• The proposed 2nd to 5th storey front cantilever, which is shown in Figure 1.9 as being 3.5m back from the curb, would not appear to leave sufficient room for street trees, which the MLARP contemplates being planted approximately 1.75m back from the curb; and
    • The support posts for the proposed front cantilever (not shown in Figure 1.9) would appear to fall near the middle of the MLARP's 3.0m wide sidewalk zone, which the MLARP provides “must be kept clear”.
      [No changes made, no response provided]
  7. MLARP Section 4.2.1.2 does not appear to support an increase to the 4-storey/16m maximum building height at this location, as:
    • This corner is not identified on MLARP Map 4.1 as a potential plaza/increased height location;
    • The intent of that section is to encourage the provision of sun-drenched plazas, whereas it does not appear that the proposed development’s courtyard-style plaza would receive much sun; and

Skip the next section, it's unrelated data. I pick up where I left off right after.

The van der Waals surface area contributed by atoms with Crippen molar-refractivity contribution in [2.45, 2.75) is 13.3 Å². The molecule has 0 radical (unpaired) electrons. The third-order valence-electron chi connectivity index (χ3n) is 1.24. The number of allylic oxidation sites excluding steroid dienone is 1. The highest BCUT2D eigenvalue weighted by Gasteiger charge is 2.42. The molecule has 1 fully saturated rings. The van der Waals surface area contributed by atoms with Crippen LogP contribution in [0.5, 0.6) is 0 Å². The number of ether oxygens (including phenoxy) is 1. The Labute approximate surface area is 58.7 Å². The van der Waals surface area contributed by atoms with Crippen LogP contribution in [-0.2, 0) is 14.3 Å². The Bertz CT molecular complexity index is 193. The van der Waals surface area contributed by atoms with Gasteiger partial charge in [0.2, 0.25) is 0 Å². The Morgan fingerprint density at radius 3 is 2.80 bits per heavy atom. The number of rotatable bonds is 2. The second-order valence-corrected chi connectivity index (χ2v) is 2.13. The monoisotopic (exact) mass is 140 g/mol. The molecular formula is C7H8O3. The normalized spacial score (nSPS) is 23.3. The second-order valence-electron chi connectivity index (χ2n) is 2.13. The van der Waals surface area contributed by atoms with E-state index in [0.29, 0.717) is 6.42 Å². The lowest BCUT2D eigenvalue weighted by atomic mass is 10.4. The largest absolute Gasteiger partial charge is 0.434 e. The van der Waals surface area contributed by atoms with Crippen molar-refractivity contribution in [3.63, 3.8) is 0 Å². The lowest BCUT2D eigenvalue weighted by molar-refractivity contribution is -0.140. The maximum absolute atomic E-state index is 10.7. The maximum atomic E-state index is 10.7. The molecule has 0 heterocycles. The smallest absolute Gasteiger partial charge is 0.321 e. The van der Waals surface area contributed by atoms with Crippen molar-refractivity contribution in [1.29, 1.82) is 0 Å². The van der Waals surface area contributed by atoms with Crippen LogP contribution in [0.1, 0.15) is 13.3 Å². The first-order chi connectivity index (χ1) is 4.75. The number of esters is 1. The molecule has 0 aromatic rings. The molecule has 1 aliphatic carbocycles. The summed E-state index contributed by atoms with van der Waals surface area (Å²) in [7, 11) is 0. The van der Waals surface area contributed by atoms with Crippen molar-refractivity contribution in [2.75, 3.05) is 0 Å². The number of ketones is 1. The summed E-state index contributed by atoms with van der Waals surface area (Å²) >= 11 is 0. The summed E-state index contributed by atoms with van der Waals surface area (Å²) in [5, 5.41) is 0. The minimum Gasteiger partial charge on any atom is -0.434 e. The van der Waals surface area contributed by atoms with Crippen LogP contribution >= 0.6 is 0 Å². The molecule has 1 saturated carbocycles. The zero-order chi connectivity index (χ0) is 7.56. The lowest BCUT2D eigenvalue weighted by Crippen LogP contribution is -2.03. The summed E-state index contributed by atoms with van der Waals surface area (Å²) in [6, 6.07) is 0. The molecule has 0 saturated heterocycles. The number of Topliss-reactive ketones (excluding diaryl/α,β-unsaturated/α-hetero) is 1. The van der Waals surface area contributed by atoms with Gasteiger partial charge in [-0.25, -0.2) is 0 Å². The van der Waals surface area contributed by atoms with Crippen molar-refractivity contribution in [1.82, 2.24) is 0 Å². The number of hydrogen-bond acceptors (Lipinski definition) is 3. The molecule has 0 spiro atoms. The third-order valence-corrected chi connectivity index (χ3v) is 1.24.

• It only contemplates a potential increase to 5 storeys, whereas the proposed development is shown as being 6 storeys.    
      [No changes made, no response provided]
  8. The proposed step-back at the top of the proposed development's 5th storey would appear to:
    • Be at least 1 storey higher than the maximum height provided for in MLARP Section 4.2.2.1;
    • Based on the side view in Figure 1.9, not even be sufficient to bring the 6th storey’s front setback back to the MLARP’s 6.0m minimum front setback, let alone back a further 3.0m as provided for in MLARP Section 4.2.2.1;
    • Do little to “allow for views of open sky” as provided for in the opening words of MLARP Section 4.2, as pedestrians’ skyward views would be blocked by the proposed 3m front cantilever.